Freedoms granted by the GPLvX
Posted Oct 18, 2006 8:29 UTC (Wed) by drag
In reply to: Freedoms granted by the GPLvX
Parent article: FSF should separate GPLv3 changes (Linux.com)
People don't beleive that FSF has other developer's wellbeing at heart.
People like FSF and RMS and such have tried to do power plays in the past in attempt to 'make' the software be Free (by their definition) and have irritated and alienated a number of developers in the past.
Beleive it or not a lot of the software developers who put code into Linux and other things..
Don't think that software freedom for end users is relevent or matters. That they aren't developers and the source code is lost on them, worthless.
Many people if given a choice would not give code to GPL'd projects if it wasn't for the fact that the GPL license compels them. The price of releasing code is worth it to them for the benifits they get from belonging to the development community and getting software code at no cost for their own projects. This is a very big reason why GPL'd software is very successfull were the NetBSD/FreeBSD crowd realy has not progressed in nearly the same manner. For example a large number of companies that use FreeBSD code in their projects will never release code for bugfixes or improved functionality, while ALL the Linux-using companies are compelled to release code back to upstream because of the GPL.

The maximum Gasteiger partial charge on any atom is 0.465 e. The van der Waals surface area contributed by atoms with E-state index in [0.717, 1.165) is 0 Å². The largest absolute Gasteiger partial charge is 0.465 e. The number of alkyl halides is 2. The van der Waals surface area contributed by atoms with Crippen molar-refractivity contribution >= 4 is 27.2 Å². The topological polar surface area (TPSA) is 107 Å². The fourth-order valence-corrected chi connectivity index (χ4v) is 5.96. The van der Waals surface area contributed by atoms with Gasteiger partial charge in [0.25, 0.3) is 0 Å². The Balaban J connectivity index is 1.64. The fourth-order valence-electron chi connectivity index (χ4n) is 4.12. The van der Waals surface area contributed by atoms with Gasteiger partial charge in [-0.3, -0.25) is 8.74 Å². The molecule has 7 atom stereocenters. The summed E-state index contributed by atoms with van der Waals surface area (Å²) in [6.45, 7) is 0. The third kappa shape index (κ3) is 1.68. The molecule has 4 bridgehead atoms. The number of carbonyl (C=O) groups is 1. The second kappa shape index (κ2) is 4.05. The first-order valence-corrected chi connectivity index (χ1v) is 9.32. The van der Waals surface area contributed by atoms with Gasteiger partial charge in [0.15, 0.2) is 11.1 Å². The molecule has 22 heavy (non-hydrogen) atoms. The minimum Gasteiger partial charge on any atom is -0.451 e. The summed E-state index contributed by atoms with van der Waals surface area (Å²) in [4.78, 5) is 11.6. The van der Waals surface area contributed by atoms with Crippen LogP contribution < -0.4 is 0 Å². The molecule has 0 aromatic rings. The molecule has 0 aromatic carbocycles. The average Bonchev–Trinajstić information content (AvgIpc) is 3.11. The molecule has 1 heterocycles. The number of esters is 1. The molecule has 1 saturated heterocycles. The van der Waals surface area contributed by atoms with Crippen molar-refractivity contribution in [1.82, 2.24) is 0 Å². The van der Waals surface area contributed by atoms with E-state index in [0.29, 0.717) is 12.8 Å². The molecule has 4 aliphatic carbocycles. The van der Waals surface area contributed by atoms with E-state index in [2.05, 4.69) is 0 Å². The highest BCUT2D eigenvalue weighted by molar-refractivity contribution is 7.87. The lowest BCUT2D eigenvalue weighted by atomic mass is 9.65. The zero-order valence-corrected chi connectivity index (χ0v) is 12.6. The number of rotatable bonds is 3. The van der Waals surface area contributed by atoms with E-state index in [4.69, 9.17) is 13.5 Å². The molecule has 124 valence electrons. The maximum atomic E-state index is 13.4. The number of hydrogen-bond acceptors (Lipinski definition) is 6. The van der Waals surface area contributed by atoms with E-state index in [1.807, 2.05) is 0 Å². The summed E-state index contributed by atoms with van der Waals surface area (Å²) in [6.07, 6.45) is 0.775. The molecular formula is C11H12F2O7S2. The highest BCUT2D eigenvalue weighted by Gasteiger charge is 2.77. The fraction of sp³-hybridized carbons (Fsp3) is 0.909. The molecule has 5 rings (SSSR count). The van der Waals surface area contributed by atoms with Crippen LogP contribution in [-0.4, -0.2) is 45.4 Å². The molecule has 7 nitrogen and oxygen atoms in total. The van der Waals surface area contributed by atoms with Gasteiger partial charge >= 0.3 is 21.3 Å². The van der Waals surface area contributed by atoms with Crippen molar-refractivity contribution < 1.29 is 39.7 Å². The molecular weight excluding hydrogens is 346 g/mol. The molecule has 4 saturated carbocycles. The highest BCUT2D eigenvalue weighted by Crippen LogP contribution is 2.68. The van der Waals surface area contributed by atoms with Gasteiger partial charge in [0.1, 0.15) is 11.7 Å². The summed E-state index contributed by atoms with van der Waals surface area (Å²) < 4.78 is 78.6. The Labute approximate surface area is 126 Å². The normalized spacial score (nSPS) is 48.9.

A number of people who contribute to the Linux kernel and develop things for linux have grown comfortable with the current status of Linux licensing. They are using stuff like DRM and encryption and hidden interfaces and stuff like that to be able to 'commercialize' Linux and make devices more userproof for a veriety of reasons while giving themselves a edge over their business competitors.
They would not be contributing code to the Linux kernel otherwise. It would not be economicly feasible to them that they contribute code back to the kernel and not be able to restrict access to their devices and such from end users they sell these things to. Other competitors using closed source software would be able to put them out of business, or so they fear.
They also often have software patents portfolios and do use them to prevent people from making products that would compete to well with their stuff, and they are used as a sheild to protect themselves from other people's patents.
For Linus and friends it is a betrayal to those contributers. They value their code, they value their input. They aren't about to welcome changes to the licensing structure that would change the rules and make what many people have been working on for a long time completely irrelevent to their businesses.
GPLv3 it is felt, would undermine a lot of Linux and related software development. It would drive away developers and encourage the use of propriatory software. As a result 'Open Source' as a community would suffer.
Over 70% of the code in a Linux distribution is GPL code. The vast majority of it is GPL compatable.
HOWEVER no were NEAR 70% of the developers, in my estimation, value Freedom by FSF's definition.. especially when it may hurt their livelihoods.
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